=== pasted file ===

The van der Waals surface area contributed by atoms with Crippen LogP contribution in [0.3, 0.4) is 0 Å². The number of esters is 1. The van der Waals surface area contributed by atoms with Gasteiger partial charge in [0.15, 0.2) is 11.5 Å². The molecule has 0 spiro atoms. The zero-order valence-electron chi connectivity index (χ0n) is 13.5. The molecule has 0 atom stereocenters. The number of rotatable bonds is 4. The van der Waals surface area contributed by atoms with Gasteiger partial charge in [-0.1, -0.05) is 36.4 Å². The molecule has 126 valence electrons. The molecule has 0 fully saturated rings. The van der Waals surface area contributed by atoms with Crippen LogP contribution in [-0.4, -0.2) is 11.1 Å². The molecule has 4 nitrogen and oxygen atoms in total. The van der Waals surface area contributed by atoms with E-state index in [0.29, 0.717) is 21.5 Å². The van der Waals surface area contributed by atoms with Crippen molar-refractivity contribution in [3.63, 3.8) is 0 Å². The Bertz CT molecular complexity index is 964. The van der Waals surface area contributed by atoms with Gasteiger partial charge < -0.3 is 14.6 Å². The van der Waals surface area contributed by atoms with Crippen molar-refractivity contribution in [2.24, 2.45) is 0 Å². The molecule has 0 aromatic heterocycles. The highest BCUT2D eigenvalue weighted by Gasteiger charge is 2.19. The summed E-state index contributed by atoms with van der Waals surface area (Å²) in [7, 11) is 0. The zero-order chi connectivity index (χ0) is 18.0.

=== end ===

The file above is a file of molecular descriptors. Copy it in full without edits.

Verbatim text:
The van der Waals surface area contributed by atoms with Crippen LogP contribution in [0.3, 0.4) is 0 Å². The number of esters is 1. The van der Waals surface area contributed by atoms with Gasteiger partial charge in [0.15, 0.2) is 11.5 Å². The molecule has 0 spiro atoms. The zero-order valence-electron chi connectivity index (χ0n) is 13.5. The molecule has 0 atom stereocenters. The number of rotatable bonds is 4. The van der Waals surface area contributed by atoms with Gasteiger partial charge in [-0.1, -0.05) is 36.4 Å². The molecule has 126 valence electrons. The molecule has 0 fully saturated rings. The van der Waals surface area contributed by atoms with Crippen LogP contribution in [-0.4, -0.2) is 11.1 Å². The molecule has 4 nitrogen and oxygen atoms in total. The van der Waals surface area contributed by atoms with E-state index in [0.29, 0.717) is 21.5 Å². The van der Waals surface area contributed by atoms with Crippen molar-refractivity contribution in [3.63, 3.8) is 0 Å². The Bertz CT molecular complexity index is 964. The van der Waals surface area contributed by atoms with Gasteiger partial charge < -0.3 is 14.6 Å². The van der Waals surface area contributed by atoms with Crippen molar-refractivity contribution in [2.24, 2.45) is 0 Å². The molecule has 0 aromatic heterocycles. The highest BCUT2D eigenvalue weighted by Gasteiger charge is 2.19. The summed E-state index contributed by atoms with van der Waals surface area (Å²) in [7, 11) is 0. The zero-order chi connectivity index (χ0) is 18.0.